Phil Hunt on the unintended consequences of a new growth duty put on UK health bodies
Later this month, a crucial vote will take place in the Lords on whether to allow mitochondrial donations to treat patients in combatting mitochondrial DNA disease – a devastating illness, for which there is currently no cure.
Two new IVF techniques have been developed that transfer the nuclear DNA (the unique genetic information that makes us who we are) from a patient’s egg, containing faulty mitochondrial, into a donor egg, containing healthy mitochondrial, which has had its nuclear DNA removed. The techniques enable the birth of a healthy child, free from a disease that affects multiple different organs, and which leads to muscle weakness, heart problems and, in serious cases, death.
I support the proposed change in the law but many do not, as a recent impassioned debate in the Commons showed. What unites us all however, is the need for a strong regulatory approach by the Human Fertilisation and Embryology Authority (HFEA). As the Minister Jane Ellison MP said during the debate: “The HFEA is highly respected across the globe as a model for the regulation of fertility and embryology treatments and research. Many other countries do not have such a framework.”
Should the regulations pass, the HFEA will be expected to introduce robust systems, as it has in other areas of fertility treatment, to ensure the procedure is carried out safely and effectively. But this is now at risk because the government are intent on pushing through a parallel law to weaken the HFEA’s regulatory position.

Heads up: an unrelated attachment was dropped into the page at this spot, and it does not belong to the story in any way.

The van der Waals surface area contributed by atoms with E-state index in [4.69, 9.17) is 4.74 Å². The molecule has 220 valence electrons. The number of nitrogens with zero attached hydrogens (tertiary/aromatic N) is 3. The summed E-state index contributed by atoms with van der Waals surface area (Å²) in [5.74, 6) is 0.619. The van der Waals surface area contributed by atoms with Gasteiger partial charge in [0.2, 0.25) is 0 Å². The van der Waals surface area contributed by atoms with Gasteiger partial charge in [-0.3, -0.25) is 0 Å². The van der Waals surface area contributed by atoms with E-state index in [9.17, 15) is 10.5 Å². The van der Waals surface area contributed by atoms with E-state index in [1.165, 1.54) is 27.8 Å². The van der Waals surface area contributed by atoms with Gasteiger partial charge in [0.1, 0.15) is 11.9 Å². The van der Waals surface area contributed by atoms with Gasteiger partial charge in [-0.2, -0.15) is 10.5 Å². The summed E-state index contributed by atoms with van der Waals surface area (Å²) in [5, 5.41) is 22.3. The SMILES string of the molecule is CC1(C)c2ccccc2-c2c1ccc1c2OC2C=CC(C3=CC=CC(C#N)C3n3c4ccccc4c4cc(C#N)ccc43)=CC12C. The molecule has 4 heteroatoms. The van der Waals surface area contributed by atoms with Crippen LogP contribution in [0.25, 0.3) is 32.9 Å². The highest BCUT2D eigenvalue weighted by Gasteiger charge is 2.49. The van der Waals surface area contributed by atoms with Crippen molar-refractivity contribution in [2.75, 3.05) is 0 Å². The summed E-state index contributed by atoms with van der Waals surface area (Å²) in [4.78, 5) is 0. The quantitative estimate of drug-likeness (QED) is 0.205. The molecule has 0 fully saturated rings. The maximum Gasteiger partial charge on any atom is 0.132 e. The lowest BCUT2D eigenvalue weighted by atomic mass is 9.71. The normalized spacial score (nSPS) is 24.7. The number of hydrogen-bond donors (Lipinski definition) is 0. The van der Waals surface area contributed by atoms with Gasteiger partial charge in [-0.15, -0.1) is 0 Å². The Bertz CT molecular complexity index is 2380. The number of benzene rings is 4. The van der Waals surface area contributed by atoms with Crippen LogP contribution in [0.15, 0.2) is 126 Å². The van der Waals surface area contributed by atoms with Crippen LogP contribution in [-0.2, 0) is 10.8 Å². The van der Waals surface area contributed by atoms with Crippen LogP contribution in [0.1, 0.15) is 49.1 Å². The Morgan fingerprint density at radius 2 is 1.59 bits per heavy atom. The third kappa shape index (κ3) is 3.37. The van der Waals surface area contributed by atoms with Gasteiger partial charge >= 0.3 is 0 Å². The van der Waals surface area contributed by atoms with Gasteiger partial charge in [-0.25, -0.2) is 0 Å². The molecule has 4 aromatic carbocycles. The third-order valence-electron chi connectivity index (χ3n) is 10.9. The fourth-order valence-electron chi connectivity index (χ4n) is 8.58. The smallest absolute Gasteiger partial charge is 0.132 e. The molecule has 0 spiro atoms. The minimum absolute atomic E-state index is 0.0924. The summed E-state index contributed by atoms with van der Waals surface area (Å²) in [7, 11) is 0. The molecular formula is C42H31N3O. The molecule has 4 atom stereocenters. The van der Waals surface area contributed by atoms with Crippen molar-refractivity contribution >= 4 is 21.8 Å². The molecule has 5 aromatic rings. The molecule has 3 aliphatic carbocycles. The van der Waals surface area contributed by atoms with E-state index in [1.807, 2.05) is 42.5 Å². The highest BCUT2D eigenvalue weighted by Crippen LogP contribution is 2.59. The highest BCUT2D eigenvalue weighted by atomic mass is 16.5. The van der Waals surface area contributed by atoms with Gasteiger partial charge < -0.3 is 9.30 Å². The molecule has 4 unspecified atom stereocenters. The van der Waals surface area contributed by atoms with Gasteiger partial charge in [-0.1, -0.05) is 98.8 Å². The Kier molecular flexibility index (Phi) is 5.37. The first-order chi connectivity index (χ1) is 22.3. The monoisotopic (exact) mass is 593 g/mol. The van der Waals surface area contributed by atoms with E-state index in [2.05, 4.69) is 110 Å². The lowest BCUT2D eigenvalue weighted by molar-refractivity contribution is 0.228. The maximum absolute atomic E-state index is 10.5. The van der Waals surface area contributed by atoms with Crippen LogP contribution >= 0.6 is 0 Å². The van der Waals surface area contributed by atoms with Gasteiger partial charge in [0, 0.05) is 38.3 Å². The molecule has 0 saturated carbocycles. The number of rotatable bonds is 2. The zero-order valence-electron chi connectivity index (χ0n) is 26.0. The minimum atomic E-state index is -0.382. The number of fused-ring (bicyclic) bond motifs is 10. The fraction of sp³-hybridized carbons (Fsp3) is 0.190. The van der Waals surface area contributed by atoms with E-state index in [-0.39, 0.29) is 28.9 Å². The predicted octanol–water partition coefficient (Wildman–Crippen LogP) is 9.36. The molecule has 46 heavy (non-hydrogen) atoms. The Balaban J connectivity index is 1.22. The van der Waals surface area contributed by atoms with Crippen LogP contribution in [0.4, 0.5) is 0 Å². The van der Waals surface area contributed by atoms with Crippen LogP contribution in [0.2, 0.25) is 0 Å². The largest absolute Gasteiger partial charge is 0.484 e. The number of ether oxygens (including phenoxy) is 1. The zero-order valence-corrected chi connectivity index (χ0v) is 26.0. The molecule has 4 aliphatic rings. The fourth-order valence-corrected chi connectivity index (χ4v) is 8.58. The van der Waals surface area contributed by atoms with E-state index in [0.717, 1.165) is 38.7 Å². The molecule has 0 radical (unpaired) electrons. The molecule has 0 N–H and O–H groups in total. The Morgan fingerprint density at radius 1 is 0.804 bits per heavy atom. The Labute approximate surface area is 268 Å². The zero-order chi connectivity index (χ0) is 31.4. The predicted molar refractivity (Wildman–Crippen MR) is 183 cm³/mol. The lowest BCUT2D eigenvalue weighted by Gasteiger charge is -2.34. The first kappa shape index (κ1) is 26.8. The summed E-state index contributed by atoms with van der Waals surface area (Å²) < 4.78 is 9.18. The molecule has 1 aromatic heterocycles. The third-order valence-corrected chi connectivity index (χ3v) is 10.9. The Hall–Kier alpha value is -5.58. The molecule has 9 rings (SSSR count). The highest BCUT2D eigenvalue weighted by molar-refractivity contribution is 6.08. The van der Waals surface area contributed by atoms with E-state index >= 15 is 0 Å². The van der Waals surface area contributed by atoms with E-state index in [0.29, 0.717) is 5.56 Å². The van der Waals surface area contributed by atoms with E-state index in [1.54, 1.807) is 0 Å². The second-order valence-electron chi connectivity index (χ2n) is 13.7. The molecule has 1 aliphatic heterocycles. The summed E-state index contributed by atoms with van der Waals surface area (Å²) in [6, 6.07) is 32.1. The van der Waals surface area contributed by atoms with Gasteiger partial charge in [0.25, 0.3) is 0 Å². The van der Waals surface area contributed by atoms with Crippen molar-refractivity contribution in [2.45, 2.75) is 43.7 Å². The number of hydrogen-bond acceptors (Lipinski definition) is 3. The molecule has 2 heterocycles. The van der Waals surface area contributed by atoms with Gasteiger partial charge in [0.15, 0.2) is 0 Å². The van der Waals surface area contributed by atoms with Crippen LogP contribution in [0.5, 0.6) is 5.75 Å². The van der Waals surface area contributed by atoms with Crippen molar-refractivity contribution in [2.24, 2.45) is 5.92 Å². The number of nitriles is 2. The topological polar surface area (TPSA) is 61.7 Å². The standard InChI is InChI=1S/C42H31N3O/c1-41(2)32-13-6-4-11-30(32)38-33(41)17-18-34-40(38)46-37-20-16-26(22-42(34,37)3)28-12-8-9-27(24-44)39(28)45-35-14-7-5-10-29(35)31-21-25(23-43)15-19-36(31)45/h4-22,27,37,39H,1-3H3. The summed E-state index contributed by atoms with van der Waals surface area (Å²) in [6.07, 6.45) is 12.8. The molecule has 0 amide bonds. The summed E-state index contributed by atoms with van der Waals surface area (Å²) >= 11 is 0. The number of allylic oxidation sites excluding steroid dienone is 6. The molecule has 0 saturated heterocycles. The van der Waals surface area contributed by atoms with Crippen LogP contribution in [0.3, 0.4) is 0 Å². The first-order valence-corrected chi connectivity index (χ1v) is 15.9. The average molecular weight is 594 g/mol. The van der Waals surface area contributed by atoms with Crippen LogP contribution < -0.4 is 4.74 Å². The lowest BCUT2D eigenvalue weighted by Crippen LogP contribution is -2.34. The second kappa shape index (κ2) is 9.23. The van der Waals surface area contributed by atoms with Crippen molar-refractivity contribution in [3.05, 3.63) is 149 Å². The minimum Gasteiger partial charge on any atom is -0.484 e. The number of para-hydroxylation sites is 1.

The Deregulation Bill, currently concluding its Lords Report, imposes a duty of economic growth on regulators, specifying that they must consider the promotion of economic growth. This will apply equally to the HFEA, the Human Tissue Authority and the Care Quality Commission.
There is currently no provision in legislation for the HFEA to have regard to economic growth. If a clinic does not meet statutory requirements, it cannot grant a licence or allow a certain activity to take place, regardless of how economically desirable it might be. Similarly, if there have been gross failings at a clinic, regardless of the economic impact of closing it down, the HFEA would be bound to do so in the interests of ensuring patient safety and maintaining public confidence.
The growth duty is surely inconsistent with these requirements? The HFEA’s own website has often acknowledged that it is not an economic regulator. This has been confirmed by Ministers in parliamentary answers. Indeed, the CEO of the HFEA, Peter Thompson recently told BioNews that the authority recognised its responsibility to take action against rampant commercialisation of IVF.
The draft guidance issued with the Deregulation Bill only adds to the concern. In summary, this states that the growth duty does not automatically take precedence over or supplant existing duties held by regulators. But ‘not automatically’ must by implication mean that it is entirely possible for it to take precedence.
The upcoming mitochondria donation vote is hugely important, and must be made in the absolute certainty of the regulatory process. This is no time for ambiguity and Ministers must withdraw their proposals to include the HFEA in the economic growth duty.
Lord Phil Hunt of Kings Heath is Shadow Health Minister in the Lords. He tweets @LordPhilofBrum
Published 11th February 2015